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Judicial Errors and Crime Deterrence: Theory and Experimental Evidence

  • Matteo Rizzolli


  • Luca Stanca


The standard economic theory of crime deterrence predicts that the conviction of an innocent (type-I error) is as detrimental to deterrence as the acquittal of a guilty individual (type-II error). In this paper, we qualify this result theoretically, showing that in the presence of risk aversion, loss-aversion, or differential sensitivity to procedural fairness, type-I errors can have a larger effect on deterrence than type-II errors. We test these predictions with an experiment where participants make a decision on whether to steal from other individuals, being subject to different probabilities of judicial errors. The results indicate that both types of judicial errors have a large and significant impact on deterrence, but these effects are not symmetric. An increase in the probability of type-I errors has a larger negative impact on deterrence than an equivalent increase in the probability of type-II errors. This asymmetry is largely explained by risk aversion and, to a lesser extent, type-I error aversion.

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Paper provided by University of Milano-Bicocca, Department of Economics in its series Working Papers with number 170.

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Length: 31 pages
Date of creation: Aug 2009
Date of revision: Aug 2009
Handle: RePEc:mib:wpaper:170
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  1. Ulrich Schmidt & Horst Zank, 2005. "What is Loss Aversion?," Journal of Risk and Uncertainty, Springer, vol. 30(2), pages 157-167, January.
  2. Giovanni Immordino & Michele Polo, 2008. "Judicial Errors, Legal Standards and Innovative Activity," CSEF Working Papers 196, Centre for Studies in Economics and Finance (CSEF), University of Naples, Italy, revised 04 Jun 2010.
  3. Uschi Backes-Gellner & Donata Bessey & Kerstin Pull & Simone Tuor, 2008. "What Behavioural Economics Teaches Personnel Economics," Working Papers 0077, University of Zurich, Institute for Strategy and Business Economics (ISU).
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  7. Bjorn Frank & Guenther G. Schulze, 2000. "Deterrence versus Intrinsic Motivation: Experimental Evidence on the Determinants of Corruptibility," Econometric Society World Congress 2000 Contributed Papers 0950, Econometric Society.
  8. Henrik Lando, 2006. "Does Wrongful Conviction Lower Deterrence?," The Journal of Legal Studies, University of Chicago Press, vol. 35(2), pages 327-337, 06.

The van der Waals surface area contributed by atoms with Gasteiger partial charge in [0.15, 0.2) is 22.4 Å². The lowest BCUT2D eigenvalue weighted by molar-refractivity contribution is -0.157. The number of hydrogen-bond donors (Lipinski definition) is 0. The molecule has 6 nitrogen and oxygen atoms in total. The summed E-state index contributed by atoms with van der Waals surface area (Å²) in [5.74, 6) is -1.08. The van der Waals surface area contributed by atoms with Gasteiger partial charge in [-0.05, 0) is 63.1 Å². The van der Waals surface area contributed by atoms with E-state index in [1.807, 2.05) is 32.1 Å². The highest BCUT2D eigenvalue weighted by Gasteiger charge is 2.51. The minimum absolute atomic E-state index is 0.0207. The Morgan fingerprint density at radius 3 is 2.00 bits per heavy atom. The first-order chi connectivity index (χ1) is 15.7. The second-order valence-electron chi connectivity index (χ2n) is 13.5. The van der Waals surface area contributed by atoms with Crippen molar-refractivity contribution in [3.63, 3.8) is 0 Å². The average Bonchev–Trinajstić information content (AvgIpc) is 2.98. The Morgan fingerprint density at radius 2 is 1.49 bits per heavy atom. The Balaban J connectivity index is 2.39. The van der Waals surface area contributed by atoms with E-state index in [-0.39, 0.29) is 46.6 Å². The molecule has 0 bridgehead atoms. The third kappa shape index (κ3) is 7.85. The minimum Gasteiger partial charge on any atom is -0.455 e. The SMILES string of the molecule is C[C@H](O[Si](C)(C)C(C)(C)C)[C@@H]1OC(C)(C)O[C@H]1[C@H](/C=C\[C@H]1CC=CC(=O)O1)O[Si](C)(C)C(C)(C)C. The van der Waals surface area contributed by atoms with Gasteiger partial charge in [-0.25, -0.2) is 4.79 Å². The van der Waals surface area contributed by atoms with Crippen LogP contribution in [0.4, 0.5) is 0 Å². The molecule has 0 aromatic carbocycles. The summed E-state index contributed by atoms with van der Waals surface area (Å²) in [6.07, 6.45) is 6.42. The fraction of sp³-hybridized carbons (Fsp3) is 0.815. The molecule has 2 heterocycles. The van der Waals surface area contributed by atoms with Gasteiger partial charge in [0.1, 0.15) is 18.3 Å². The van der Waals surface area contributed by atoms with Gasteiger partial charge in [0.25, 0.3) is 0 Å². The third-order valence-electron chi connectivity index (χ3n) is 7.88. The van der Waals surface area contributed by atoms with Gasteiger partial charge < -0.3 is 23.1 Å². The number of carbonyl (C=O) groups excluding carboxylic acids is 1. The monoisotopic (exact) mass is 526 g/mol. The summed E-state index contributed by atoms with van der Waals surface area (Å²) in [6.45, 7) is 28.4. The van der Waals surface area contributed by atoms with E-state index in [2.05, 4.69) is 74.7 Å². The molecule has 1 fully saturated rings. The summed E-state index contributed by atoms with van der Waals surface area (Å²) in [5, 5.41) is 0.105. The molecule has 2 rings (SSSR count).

9. Dominique Demougin & Claude Fluet, 2005. "Deterrence versus Judicial Error: A Comparative View of Standards of Proof," Journal of Institutional and Theoretical Economics (JITE), Mohr Siebeck, Tübingen, vol. 161(2), pages 193-, June.
  10. Vincy Fon & Hans-Bernd Schäfer, 2007. "State Liability for Wrongful Conviction: Incentive Effects on Crime Levels," Journal of Institutional and Theoretical Economics (JITE), Mohr Siebeck, Tübingen, vol. 163(2), pages 269-284, June.
  11. Roberto Galbiati & Pietro Vertova, 2008. "Obligations and Cooperative Behaviour in Public Good Games," Sciences Po publications info:hdl:2441/2k2jnd64aa9, Sciences Po.
  12. Klaus Abbink, 2006. "Laboratory experiments on corruption," Monash Economics Working Papers archive-38, Monash University, Department of Economics.
  13. Hannah Schildberg-Hörisch & Christina Strassmair, 2012. "An Experimental Test of the Deterrence Hypothesis," Journal of Law, Economics and Organization, Oxford University Press, vol. 28(3), pages 447-459, August.
  14. Garoupa, Nuno, 1997. " The Theory of Optimal Law Enforcement," Journal of Economic Surveys, Wiley Blackwell, vol. 11(3), pages 267-95, September.
  15. Torgler, Benno, 2002. " Speaking to Theorists and Searching for Facts: Tax Morale and Tax Compliance in Experiments," Journal of Economic Surveys, Wiley Blackwell, vol. 16(5), pages 657-83, December.
  16. Michael S. Visser & William T. Harbaugh & Naci Mocan, 2006. "An Experimental Test of Criminal Behavior Among Juveniles and Young Adults," University of Oregon Economics Department Working Papers 2006-11, University of Oregon Economics Department.
  17. Nuno Garoupa & Matteo Rizzolli, 2012. "Wrongful Convictions Do Lower Deterrence," Journal of Institutional and Theoretical Economics (JITE), Mohr Siebeck, Tübingen, vol. 168(2), pages 224-231, June.
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